In recent years, Christianity has had several embarrassing conflicts with science. Literalists dictating public school curriculum, provocative but empty debates defending creationism, and the persistent refusal of some to acknowledge a growing scientific consensus on global warming; each reinforces a meme where the entire church gets painted again and again with the same backwards, anti-everything, brush.
In contrast, most of the Christians that I know are genuinely thankful for the fruit of scientific labors. These people aren’t threatened by evolutionary theory (many embrace it), care deeply for the environment (and have concerns about global warming), and actively seek to integrate new scientific learnings, from a myriad of disciplines, as they work to serve their communities. They even read their Bibles with methods that reflect an appreciation for scientific disciplines and a humility that we can never know anything in its entirety.
So, is it fair to blame all Christians or to lump together all religious folks?
I don’t believe that it is, but it happens, and we could certainly do more to communicate a positive alternative to the fundamentalists to whom it does apply, and to counter the popular caricatures of Christians in the press. The progressive church, in its efforts to remain polite and inclusive, often fails to actively and regularly denounce the anti-scientific rhetoric, and even bullying, that takes place in many churches – and even in some of our own.
Let me give you an example.
A couple years ago, I was at a leadership gathering for an extended learning session on adaptive leadership. This wasn’t publicized as a gathering of the laggards; these were people intentionally assembled to help lead this church into the future. Early on in her presentation, the keynote speaker made a quick, and fully appropriate, reference to evolutionary theory as she discussed the foundations of adaptive thought. I barely even noticed it.
After a short break, the speaker resumed her session with an apology. Apparently several people had approached her during the break, deeply offended by her casual mention of evolution. Being a graceful person she must have seen apology as the easiest way to move forward.
Of course, the speaker had no fault in this as she was our guest; but all the same, I really wish she hadn’t been so generous. Is it too much to expect that at a future-oriented leadership gathering a scientific theory might be mentioned without a Galileo-moment of aggressive defensiveness and forced recant?
I work for the church and I love it. I really do.
I like to think that continuing to care for a church that is so backwards at times is the best way to follow a God who still loves us despite our meandering hearts. My wife is a pastor. As a family, you might say that we are fully invested. Still, as things stand, I’d prefer that my daughters became scientists rather than evangelists. I want them to live in the future, and not in the past. I’m not convinced the church is willing to do the same.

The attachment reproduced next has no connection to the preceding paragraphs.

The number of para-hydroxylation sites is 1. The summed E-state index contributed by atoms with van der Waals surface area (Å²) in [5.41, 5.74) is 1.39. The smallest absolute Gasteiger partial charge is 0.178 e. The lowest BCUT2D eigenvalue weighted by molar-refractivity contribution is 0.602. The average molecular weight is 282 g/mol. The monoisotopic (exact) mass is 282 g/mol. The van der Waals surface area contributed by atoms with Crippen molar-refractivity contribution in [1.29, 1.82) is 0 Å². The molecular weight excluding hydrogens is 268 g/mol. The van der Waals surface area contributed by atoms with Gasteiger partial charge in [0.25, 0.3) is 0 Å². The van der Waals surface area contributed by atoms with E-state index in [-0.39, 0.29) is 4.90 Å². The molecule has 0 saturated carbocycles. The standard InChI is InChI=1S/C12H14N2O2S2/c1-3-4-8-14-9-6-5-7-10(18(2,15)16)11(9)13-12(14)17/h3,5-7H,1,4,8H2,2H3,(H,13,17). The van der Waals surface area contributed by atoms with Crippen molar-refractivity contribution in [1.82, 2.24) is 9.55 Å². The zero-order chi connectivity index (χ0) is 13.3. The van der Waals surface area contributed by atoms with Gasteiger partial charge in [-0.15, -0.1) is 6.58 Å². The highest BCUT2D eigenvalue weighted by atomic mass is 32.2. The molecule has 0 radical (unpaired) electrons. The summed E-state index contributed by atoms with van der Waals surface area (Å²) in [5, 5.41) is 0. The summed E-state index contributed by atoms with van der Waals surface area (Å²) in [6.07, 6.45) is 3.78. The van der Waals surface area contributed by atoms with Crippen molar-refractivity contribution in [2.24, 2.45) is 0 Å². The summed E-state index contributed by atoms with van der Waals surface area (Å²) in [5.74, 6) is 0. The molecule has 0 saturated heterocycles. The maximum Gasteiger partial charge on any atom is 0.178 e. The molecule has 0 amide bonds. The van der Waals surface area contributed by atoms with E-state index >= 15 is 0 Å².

Despite this, I know God wants the church to live into the future. The world is so greatly in need of transformation and what is the church’s purpose but to do this work?
Despite our many technological and scientific advances, we continue to wrestle with persistent problems that have been with us for as long as we can remember. Every spark of progress is accompanied by new moral complexities and equal opportunities to turn each toward advantage for the few or the many. To this world the Gospel still asks the provocative question, “Who is our neighbor?” and too often the question falls on deaf ears and hardened hearts.
To be the church that can minister in emerging contexts with integrity, we need to continue to wrestle with God’s calling upon us and not content ourselves with the simple peddling of nostalgia. We must step bravely out into the present, confident in the knowledge that God is the Lord of all, recognizing in each discovery the blessing of a universe so complex and interesting. We need to recover a corporate faith that doesn’t fear progress or demand our leaders to apologize for being educated and well informed.
The scientific community doesn’t need the denunciation of a church that is unwilling to live in the present. What many scientists deserve is our appreciation for the work they do to help us to understand the miracle that we profess as creation. And for those who remain people of faith, they deserve recognition for the ways they use their gifts to pursue God’s call upon their lives and for the great reservoirs of tolerance they must embody.
It is true that the caricatures in the media do not fairly represent the diversity of Christianity. But without our loud and consistent protest to the contrary, why would we be surprised when people don’t stop to mark a difference between our timidity and the loud voices of those who declare war on reason?
In a war against science, religion will lose. But it is really hard to be at war with those whose work we honor, or with persons we hold within our firm embrace. I am thankful to be a part of of a church that honors scientific achievement and education. I just wish more people knew about it.
Some questions to consider:
- What does your church do to proactively let people know that science, and scientists, aren’t the enemy?
- How do you help to raise up young people who don’t see a conflict between the pursuit of an education and the faithful following of Jesus?
- Does your church work to help members to recognize, and appreciate, different ways of reading the Bible?
- Maybe we need a special Sunday to recognize and honor our scientists and their achievements; a hug a scientist for Jesus day, if you will. Is this something your church could do?
Thanks for your comments and for your sharing!
Image Credit: Science and Religion are portrayed to be in harmony in the Tiffany window Education (1890) via Wikipedia.